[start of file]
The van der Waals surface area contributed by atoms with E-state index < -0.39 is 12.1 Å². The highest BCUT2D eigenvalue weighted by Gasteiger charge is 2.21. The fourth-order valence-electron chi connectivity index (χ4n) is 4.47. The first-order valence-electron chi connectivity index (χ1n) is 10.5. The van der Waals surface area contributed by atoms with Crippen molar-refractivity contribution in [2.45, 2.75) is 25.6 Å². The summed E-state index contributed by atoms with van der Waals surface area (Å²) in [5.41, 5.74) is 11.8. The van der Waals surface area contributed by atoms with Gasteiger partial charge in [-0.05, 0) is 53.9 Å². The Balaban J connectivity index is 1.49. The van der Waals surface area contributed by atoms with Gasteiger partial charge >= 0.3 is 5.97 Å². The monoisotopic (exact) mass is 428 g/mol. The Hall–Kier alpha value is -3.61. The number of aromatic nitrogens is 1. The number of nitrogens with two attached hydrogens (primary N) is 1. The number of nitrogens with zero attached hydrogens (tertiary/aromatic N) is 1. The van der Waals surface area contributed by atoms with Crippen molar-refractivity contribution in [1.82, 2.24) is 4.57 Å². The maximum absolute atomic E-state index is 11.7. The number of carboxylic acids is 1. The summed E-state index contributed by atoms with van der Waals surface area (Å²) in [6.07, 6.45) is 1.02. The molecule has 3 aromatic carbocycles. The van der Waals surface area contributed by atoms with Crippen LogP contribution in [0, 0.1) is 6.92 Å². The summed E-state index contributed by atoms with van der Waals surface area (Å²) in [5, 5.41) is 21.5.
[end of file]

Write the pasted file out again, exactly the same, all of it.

The van der Waals surface area contributed by atoms with E-state index < -0.39 is 12.1 Å². The highest BCUT2D eigenvalue weighted by Gasteiger charge is 2.21. The fourth-order valence-electron chi connectivity index (χ4n) is 4.47. The first-order valence-electron chi connectivity index (χ1n) is 10.5. The van der Waals surface area contributed by atoms with Crippen molar-refractivity contribution in [2.45, 2.75) is 25.6 Å². The summed E-state index contributed by atoms with van der Waals surface area (Å²) in [5.41, 5.74) is 11.8. The van der Waals surface area contributed by atoms with Gasteiger partial charge in [-0.05, 0) is 53.9 Å². The Balaban J connectivity index is 1.49. The van der Waals surface area contributed by atoms with Gasteiger partial charge >= 0.3 is 5.97 Å². The monoisotopic (exact) mass is 428 g/mol. The Hall–Kier alpha value is -3.61. The number of aromatic nitrogens is 1. The number of nitrogens with two attached hydrogens (primary N) is 1. The number of nitrogens with zero attached hydrogens (tertiary/aromatic N) is 1. The van der Waals surface area contributed by atoms with Crippen molar-refractivity contribution in [1.82, 2.24) is 4.57 Å². The maximum absolute atomic E-state index is 11.7. The number of carboxylic acids is 1. The summed E-state index contributed by atoms with van der Waals surface area (Å²) in [6.07, 6.45) is 1.02. The molecule has 3 aromatic carbocycles. The van der Waals surface area contributed by atoms with Crippen LogP contribution in [0, 0.1) is 6.92 Å². The summed E-state index contributed by atoms with van der Waals surface area (Å²) in [5, 5.41) is 21.5.